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Connor Iapoce is an assistant editor for HCPLive and joined the MJH Life Sciences team in April 2021. He graduated from The College of New Jersey with a degree in Journalism and Professional Writing. He enjoys listening to records, going to concerts, and playing with his cat Squish. You can reach him at firstname.lastname@example.org.
Analysis data show 3 times more risk of intensive care unit care in patients with venous thromboembolism compared to non-VTE patients (RR: 2.78).
Although studies have demonstrated a high incidence of venous thromboembolism (VTE) in patients diagnosed with COVID-19, there is still a lack of understanding on the effect of incidence of VTE on prognosis of the disease.
As a result, a team of investigators, led by Nidhi Bharal Agarwala, Translational and Clinical Research School of Chemical & Life Sciences, Jamia Hamdard, assessed the association of VTE in comparison to the severity of COVID-19 infection to better help monitoring and management of at-risk patient populations.
After a meta-analysis was performed, investigators found high incidence of VTE in patients hospitalized in the ICU with COVID-19, with both deep vein thrombosis and pulmonary embolism showing negative health effects on the status of these patients.
The team conducted a literature search using PubMed and the Cochrane Central Register of Controlled trials. They identified trials using the keywords “COVID-19 and thromboembolism” and “COVID-19 and embolism” until February 2021.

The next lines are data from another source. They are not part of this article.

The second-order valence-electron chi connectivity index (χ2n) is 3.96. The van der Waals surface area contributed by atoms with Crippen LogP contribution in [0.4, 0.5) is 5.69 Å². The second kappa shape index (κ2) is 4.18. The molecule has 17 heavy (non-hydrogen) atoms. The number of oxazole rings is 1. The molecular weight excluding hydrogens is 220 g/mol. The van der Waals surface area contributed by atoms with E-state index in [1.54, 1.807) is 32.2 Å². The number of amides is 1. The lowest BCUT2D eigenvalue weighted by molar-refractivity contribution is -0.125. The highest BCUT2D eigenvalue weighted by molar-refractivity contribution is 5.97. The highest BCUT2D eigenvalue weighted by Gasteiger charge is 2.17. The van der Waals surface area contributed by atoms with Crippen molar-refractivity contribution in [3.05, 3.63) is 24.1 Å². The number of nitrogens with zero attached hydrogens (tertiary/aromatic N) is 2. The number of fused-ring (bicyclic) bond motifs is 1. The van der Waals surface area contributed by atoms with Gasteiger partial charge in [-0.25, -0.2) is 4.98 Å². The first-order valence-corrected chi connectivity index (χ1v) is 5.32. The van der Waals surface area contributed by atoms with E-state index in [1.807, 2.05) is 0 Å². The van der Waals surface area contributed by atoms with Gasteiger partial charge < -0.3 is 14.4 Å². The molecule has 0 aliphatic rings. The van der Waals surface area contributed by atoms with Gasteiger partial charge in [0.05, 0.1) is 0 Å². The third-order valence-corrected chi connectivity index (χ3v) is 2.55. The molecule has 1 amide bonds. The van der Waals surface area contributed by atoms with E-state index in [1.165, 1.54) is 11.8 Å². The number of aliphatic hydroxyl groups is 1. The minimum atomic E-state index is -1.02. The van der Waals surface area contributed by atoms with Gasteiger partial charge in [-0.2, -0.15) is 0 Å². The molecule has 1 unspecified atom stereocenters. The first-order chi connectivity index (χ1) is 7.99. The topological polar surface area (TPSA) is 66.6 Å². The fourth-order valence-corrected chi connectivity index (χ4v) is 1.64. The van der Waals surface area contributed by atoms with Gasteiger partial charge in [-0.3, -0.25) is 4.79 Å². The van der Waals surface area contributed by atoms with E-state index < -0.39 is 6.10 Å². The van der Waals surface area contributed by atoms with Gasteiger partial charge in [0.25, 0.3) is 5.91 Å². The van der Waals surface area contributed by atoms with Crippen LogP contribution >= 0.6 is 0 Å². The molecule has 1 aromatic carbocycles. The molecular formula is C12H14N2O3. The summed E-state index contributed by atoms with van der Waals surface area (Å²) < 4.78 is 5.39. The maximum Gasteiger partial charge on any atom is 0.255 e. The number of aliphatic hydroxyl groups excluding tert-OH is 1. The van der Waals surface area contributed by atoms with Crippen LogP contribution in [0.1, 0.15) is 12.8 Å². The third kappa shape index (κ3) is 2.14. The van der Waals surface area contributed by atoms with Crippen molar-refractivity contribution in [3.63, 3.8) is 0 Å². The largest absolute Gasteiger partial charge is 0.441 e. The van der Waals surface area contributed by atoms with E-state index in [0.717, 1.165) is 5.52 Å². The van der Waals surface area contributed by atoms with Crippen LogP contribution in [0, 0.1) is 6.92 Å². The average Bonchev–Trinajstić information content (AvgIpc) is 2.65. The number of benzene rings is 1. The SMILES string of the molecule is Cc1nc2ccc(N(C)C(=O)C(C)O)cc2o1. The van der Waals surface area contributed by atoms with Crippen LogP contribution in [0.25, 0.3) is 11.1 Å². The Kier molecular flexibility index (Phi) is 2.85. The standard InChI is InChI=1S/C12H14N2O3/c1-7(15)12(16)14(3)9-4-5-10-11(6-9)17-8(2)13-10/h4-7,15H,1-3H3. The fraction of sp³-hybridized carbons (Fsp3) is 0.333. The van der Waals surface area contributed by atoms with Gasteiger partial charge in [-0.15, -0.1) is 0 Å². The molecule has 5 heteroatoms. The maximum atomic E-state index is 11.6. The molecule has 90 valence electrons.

In addition, the studies were rated on general quality as “good, fair, or poor”.
Further, investigators performed an exploratory meta-analysis in order to understand both the magnitude and direction of effect estimate. They calculated relative risk (RR) with a 95% confidence interval (CI).
After the systematic search, a total of 1607 publications were found, including 920 studies found using “COVID-19 and thromboembolism” and 686 studies using “COVID-19 and embolism”.
Then, following exclusion, a total of 13 studies (n = 6648 patients) were included in the study. Data show incidence of VTE was reported in both intensive care unit (ICU) care and non-ICU care in 12 studies, while 1 study reported incidence of VTE in survivors and non-survivors.
Within the 13 studies, 3973 males and 2675 females were included in the study. Most studies were determined to be of “fair” quality.
In association between VTE and severity of COVID-19 (n = 4 cohort studies), investigators found an almost three times higher risk of ICU care in patients with VTE, in comparison to non-VTE patients (RR: 2.78; 95% CI, 1.75 - 4.39, P <.001).
Further, in the association between pulmonary embolism and disease severity (n = 4 cohort and retrospective studies), data show patients with pulmonary embolism have an increased risk of ICU admission (RR 2.21; 95% CI, 1.86 - 2.61, P <.001).
Moreover, in determination of the association between deep vein thrombosis and disease severity (n = 5 cohort and retrospective studies), investigators found patients in the ICU had a higher risk of deep vein thrombosis (RR: 2.69; 95% CI, 2.37 - 3.06, P <.001).
Investigators concluded the meta-analysis showed a high incidence of pulmonary embolism, deep vein thrombosis and VTE in patients who required ICU care.
Additionally, they noted that any patients hospitalized with severe infections share common predispositions for VTE, including isolation and immobilization.
“However, it appears that in COVID-19 additional mechanisms might contribute to increased venous thromboembolism risk, including endothelial damage, microvascular thrombosis and occlusion, or even autoimmune mechanisms,” investigators wrote.
The study, “Venous thromboembolism is linked to severity of disease in COVID-19 patients: A systematic literature review and exploratory meta-analysis,” was published in The International Journal of Clinical Practice.